Paying for public transport often accounts for a significant proportion of household spending for those on low incomes, and the level of fares is often a sensitive political issue. Where a large number of passengers have difficulty affording bus fares, the fares may be regarded as excessive.
In many cases, the fares are not excessive in the sense that they are at the minimum level necessary to cover the full cost of providing an efficiently operated bus service. If passengers cannot afford the fares in such a situation, the basic choice is between reducing service standards to an affordable level or providing a subsidy. Restricting fares to an affordable level, without subsidy and without reducing standards, will make the service unsustainable.
Where bus services are provided on a purely commercial basis, fares must be set at a level at which total revenue is enough to cover the full cost of providing the service, including replacement of assets and an appropriate return on investment. If these costs are unnecessarily high, the fares must also be unnecessarily high.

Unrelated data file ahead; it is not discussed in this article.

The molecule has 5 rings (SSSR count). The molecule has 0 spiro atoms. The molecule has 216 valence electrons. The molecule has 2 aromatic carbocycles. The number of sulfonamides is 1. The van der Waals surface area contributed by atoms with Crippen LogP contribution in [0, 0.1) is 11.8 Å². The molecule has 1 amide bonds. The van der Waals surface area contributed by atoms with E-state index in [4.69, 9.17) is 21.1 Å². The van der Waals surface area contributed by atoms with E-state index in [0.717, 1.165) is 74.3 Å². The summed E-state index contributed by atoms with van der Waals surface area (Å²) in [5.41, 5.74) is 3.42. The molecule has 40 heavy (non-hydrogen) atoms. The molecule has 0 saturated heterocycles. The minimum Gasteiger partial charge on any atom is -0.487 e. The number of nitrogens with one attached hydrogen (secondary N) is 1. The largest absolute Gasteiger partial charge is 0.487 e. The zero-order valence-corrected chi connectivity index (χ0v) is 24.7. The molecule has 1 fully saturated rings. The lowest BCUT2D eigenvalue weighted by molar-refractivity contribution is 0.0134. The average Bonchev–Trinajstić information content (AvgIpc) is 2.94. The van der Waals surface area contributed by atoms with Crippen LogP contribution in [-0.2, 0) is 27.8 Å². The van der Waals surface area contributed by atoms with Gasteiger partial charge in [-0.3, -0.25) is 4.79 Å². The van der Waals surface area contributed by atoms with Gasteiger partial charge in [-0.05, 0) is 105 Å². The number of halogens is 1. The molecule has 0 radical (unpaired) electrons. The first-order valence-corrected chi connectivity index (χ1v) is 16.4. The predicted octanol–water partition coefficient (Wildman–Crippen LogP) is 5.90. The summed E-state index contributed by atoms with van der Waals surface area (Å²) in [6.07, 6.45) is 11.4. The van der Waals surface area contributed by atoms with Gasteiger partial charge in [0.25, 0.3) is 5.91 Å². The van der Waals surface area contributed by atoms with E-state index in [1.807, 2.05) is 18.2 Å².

Inefficient operating practices that result in poor vehicle utilization are a common cause of excessive cost in developing countries. Such practices may be a result of inappropriate operating structures or company size or inadequate regulatory framework.
Another contributory cause of high fares is poor revenue integrity. If the operator does not receive all fare revenue collected, even if fares are high enough to cover costs, there will be a shortfall that must be compensated for: an obvious measure is to increase fares.
The revenue of formal bus operators is often reduced through competition from the informal sector. In many cases, informal operators do not conform with the relevant regulations, including those governing safety standards. As a result of such competition, the formal operator is often forced to increase fares, reduce service levels, or both, so that in the long run the public is forced to pay higher fares for an inferior service.